Dollar holds steady
On Tuesday, the dollar retreated from previous gains to trade near the flatline as investors considered the outlook for central bank policy actions in reaction to surging inflation.
The US Dollar Index, which measures the greenback against a basket of six other currencies, was barely changed at 103.95.
Recent economic data indicating weakening weighed on European morale. The latest GfK German consumer climate index fell to -27.4 in July, down from a revised -26.2 the previous month, as customers in the Eurozone’s largest economy faced steep price increases. French consumer confidence fell short of forecasts during the same period.
Investors are attempting to determine whether these signals, combined with similar data from other key economies, would temper expectations for aggressive central bank policy tightening. Concerns that substantial interest rate hikes will cause a broader economic slowdown have driven some investors to seek the relative safety of the dollar, contributing to the greenback’s recent gain.
This week also sees the annual European Central Bank meeting in Sintra, Portugal. ECB President Christine Lagarde underlined the central bank’s commitment to hiking interest rates in July and September, saying it will go “as far as required” to contain price increases. She did, however, emphasize that this approach will remain adaptable.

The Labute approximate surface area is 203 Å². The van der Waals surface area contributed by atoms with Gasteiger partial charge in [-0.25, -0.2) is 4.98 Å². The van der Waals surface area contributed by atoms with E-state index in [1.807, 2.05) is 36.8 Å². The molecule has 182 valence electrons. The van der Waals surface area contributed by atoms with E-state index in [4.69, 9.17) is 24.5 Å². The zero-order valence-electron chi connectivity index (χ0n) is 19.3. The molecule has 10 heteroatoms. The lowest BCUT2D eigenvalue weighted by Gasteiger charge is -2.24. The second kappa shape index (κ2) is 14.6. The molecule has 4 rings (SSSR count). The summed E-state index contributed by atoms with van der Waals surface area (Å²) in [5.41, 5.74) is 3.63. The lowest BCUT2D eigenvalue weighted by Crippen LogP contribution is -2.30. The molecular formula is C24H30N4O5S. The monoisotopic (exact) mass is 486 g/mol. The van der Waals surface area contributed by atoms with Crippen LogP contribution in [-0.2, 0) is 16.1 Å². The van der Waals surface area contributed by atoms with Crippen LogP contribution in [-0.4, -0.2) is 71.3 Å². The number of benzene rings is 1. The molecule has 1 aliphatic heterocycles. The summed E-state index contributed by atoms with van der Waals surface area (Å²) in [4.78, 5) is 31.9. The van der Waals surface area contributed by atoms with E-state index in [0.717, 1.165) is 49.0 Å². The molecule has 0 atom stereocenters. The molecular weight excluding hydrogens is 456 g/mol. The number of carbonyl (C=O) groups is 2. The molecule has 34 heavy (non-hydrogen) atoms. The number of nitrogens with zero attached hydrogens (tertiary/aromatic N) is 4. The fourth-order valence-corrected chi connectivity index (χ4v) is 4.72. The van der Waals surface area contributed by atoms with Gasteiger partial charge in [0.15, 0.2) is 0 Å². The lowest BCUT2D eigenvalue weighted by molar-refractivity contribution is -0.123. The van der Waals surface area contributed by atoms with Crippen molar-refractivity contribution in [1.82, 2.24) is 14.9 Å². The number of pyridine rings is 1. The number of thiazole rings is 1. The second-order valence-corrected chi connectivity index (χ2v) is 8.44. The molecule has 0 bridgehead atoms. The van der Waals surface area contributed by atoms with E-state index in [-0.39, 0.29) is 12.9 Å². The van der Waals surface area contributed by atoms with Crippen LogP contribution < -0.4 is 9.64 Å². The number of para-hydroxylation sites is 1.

Following Lagarde’s statement, the EUR/USD traded 0.07 percent higher at 1.0589.
In other news, the GBP/USD slipped 0.07 percent to 1.2256 in Europe.
The USD/CNY pair was down 0.05 percent in China, trading at 6.6886. Earlier in the day, People’s Bank of China Governor Yi Gang stated that the central bank would maintain its accommodative policy to boost the economy. At the same time, officials in Beijing also announced the relaxation of several COVID requirements for international passengers. The rouble rose 0.8 percent to 55.88 per euro, lingering at levels significantly higher than before Russia launched tens of thousands of troops into Ukraine on Feb. 24. The rouble was trading near 80 to the dollar and 90 to the euro at the time because it was in free-float mode, battered by sanctions fears, and had no support from capital controls.
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